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When will the public be engaged?
The City is currently informing and engaging stakeholders and the public as part of Phase 4 of the Action Plan. This includes providing social media updates, attending speaking engagements, providing project updates on the City's project webpage and more.
During the RFP stage, stakeholder follow-up meetings will be held to address topic-specific elements such as environmental protection; geotechnical investigations, property acquisitions and others to ensure that stakeholders remain informed and engaged.
Once the IPD team is on board, the City will implement its various consultation programs and connect with those interested in and/or affected by the project. More information will be available after the City has awarded the project contract to its IPD team to ensure a collaborative planning approach.
Will the public be consulted on the environmental work between the City and Parks Canada?
Yes. The Detailed Impact Analysis (DIA) process is a technical regulatory process governed by Parks Canada. The project will need to successfully complete the process in order to obtain construction permits. The City is working closely with Parks Canada through the DIA process as part of the Phase 4 work. One of the key aims of the DIA is to determine the impacts of construction and to propose mitigation measures to minimize impacts to the environment. The involvement of the IPD team is needed before the DIA process can be finalized since the construction methodology hasn't been fully explored at this time.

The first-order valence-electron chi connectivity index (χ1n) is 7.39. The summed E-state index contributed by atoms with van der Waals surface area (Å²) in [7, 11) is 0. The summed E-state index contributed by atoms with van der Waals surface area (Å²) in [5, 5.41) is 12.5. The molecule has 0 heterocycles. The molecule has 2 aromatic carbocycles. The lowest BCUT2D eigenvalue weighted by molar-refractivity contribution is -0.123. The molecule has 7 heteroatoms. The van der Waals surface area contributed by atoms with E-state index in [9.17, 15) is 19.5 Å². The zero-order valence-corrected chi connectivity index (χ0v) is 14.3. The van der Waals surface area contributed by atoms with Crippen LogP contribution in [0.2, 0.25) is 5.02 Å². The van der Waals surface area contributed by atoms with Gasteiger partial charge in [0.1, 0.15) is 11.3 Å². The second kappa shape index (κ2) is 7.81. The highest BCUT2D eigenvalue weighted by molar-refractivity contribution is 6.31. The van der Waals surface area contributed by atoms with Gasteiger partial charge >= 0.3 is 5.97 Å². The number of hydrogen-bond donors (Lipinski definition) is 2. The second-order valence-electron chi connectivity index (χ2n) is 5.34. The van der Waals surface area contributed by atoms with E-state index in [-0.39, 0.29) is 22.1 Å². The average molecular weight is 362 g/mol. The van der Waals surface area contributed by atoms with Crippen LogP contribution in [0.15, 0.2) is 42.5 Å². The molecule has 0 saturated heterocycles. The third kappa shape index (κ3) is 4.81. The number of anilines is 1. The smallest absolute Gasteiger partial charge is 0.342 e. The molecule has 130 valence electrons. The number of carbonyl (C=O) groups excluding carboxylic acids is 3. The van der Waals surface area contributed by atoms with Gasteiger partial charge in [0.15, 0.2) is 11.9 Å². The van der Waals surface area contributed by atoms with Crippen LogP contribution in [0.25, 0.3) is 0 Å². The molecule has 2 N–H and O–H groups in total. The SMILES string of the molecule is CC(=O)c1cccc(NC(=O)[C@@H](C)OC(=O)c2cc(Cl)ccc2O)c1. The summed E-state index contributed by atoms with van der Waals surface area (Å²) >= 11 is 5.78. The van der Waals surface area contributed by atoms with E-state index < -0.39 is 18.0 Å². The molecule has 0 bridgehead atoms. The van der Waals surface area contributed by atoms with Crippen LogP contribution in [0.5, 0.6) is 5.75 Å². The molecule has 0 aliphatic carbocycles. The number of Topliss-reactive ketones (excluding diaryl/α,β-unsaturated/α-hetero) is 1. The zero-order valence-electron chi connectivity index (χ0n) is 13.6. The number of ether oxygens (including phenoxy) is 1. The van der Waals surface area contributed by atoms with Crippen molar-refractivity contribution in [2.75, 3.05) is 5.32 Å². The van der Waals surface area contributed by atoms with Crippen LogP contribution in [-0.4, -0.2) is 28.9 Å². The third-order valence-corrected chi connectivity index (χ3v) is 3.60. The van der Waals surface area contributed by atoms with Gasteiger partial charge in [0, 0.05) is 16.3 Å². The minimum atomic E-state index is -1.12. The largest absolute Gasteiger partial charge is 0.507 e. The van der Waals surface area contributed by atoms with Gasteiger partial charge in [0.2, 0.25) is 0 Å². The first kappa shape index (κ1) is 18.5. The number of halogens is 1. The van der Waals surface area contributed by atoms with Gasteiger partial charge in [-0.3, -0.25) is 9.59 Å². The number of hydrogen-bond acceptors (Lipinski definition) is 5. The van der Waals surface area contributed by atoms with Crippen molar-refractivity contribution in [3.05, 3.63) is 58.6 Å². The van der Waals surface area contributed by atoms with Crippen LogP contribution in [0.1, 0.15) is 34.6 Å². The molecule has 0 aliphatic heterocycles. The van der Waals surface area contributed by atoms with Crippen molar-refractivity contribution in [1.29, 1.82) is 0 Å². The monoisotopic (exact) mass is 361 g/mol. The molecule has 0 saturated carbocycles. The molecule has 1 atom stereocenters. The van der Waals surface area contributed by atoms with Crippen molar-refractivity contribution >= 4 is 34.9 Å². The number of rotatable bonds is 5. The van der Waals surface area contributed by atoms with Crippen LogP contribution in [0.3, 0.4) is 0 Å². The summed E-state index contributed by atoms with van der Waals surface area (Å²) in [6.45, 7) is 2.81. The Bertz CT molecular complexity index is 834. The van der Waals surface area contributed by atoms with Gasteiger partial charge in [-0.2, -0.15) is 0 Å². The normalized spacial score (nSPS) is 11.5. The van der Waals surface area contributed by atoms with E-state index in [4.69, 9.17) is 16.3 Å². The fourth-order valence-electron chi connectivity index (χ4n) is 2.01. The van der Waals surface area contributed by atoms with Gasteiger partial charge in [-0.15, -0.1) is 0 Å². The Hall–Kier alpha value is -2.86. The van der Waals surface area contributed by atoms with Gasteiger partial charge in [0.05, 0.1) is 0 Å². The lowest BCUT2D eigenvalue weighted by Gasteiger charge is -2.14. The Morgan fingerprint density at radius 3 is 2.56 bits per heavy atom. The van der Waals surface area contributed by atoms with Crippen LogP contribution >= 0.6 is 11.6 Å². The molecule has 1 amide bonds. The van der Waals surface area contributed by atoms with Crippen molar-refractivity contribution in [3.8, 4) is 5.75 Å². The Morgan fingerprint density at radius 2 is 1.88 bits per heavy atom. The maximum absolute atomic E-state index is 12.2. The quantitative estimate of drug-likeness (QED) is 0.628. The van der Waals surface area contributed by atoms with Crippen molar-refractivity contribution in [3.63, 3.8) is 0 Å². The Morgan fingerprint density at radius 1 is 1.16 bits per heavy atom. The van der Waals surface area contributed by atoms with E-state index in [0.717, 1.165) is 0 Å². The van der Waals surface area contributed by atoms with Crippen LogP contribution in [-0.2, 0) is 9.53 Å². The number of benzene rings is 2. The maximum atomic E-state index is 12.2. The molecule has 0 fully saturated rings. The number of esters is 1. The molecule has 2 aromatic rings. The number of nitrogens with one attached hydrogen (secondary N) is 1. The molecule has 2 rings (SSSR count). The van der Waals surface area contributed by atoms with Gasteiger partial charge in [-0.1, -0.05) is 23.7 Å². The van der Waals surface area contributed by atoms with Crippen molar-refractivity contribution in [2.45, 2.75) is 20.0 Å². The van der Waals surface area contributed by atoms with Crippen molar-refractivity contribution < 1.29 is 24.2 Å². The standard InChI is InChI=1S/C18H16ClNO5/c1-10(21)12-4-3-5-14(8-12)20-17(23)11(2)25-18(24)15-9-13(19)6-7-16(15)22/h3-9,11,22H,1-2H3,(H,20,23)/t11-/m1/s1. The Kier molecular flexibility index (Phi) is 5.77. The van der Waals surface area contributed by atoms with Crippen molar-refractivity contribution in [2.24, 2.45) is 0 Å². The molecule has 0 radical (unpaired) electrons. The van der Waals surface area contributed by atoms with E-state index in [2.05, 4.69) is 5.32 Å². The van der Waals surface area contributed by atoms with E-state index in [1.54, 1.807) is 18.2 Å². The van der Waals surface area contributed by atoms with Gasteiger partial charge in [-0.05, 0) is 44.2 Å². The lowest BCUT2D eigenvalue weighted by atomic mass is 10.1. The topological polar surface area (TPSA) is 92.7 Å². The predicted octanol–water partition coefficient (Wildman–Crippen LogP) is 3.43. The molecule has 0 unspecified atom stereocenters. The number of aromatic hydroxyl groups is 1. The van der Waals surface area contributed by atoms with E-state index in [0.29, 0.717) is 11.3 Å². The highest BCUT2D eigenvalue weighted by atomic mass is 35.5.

Once Parks Canada has reviewed and approved the DIA document, it will be posted to the City's project website for public review and comment. Stakeholders and the public will then have the opportunity to review the DIA report's content and provide meaningful input. The City will notify stakeholders and the public about the DIA review opportunity and any other opportunities for engagement on this work.